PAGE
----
I get where Snell is coming from and it can seem like Apple is just trying to wring more money out of customers and what’s exciting about that...BUT I don’t understand this notion that a product is a physical thing (Mac, iPhone) but something like Apple Music is not. I’ve never been a fan of the “services” term. To me they’re all products. But if that term has to be used, to me, being able to back up your device to iCloud is more of a service whereas I consider Apple Music more of a product - a software product. I do agree with Gruber though about iCloud storage.

  • Reply 9 of 10
    lkrupplkrupp Posts: 6,444member
    Well, for years tech forum blogs and commenters have been castigating Apple for relying too much on the iPhone for revenue. Apple must diversify to survive the story goes, but the PC industry is shrinking, tablets have stalled, watches are still growing but not that fast. Samsung just stumbled because the smartphone market is maturing. What will the next big thing be? I follow technology pretty closely and I don’t see anything waiting in the wings yet other than improvements on existing products. Of course, anything can happen but can someone point out the next revolutionary product that the mass market will drool over and covet? AR and VR are already sort of happening but I don’t see those as revolutions that will change the world. If anything people are starting to reject all this technology in favor of real social interaction.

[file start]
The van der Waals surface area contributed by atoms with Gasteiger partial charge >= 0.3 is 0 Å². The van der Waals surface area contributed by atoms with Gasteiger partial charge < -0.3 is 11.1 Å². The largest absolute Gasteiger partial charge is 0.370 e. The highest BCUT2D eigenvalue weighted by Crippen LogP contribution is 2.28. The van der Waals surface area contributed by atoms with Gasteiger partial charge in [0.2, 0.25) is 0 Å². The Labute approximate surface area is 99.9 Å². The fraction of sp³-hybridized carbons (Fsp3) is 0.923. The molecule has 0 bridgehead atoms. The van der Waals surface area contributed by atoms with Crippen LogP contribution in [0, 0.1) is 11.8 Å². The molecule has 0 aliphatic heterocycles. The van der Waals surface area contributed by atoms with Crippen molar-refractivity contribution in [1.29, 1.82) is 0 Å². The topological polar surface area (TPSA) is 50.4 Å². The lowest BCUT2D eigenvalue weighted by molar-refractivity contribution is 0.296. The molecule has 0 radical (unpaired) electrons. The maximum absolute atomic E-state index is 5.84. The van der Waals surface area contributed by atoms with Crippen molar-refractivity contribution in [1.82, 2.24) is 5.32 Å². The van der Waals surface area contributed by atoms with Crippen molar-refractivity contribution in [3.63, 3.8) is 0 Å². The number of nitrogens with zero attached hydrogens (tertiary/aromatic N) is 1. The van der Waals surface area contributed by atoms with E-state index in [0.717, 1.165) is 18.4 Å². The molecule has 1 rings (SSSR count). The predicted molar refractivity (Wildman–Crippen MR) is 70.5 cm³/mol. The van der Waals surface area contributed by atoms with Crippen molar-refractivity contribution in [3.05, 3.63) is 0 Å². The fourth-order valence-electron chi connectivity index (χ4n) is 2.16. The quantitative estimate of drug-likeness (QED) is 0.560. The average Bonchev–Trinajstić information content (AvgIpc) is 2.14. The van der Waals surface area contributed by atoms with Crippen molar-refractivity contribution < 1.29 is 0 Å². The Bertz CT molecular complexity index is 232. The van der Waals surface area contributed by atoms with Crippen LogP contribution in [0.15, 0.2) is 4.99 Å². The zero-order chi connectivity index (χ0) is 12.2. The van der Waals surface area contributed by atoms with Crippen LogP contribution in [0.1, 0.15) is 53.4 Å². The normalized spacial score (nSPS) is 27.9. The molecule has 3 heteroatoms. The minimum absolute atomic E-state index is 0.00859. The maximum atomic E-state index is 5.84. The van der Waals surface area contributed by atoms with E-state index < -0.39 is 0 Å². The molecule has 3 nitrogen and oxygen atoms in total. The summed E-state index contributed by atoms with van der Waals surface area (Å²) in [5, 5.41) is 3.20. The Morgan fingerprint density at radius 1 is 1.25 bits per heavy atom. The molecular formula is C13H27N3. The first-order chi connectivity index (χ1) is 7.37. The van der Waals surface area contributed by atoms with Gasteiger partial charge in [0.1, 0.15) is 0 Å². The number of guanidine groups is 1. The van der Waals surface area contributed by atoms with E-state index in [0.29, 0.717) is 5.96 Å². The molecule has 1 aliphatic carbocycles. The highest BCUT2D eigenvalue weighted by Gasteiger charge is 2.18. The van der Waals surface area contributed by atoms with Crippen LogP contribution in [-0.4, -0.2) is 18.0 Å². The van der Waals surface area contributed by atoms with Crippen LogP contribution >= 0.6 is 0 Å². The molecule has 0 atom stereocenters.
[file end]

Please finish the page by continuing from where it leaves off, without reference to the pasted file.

So now Apple starts to focus on services as a way to generate stable income and what happens? Jason Snell starts pouting and tech blogs start opining about the old days once again. Apple just can’t get it right I guess. Damned if they do and damned if they don’t.
  • Reply 10 of 10
    gatorguygatorguy Posts: 19,316member
    MacPro said:
    lkrupp said:
    This portends a service revenue base of at least $40B over the next four quarters, in actuality much higher.

    A number that’s not too far off from Facebook’s annual revenue.
    Which speaks volumes about the shear size of Apple’s business and its dwarfing of other large companies.
    Anyone explained this to Wall Street yet?
    It's all a shell game anyway. Adults playing cards with promissory notes. Didn't the benefit to Apple end when the stock was first issued and sold years ago? For the most part trading stocks on Wall Street has value only because we pretend it does AFAICT.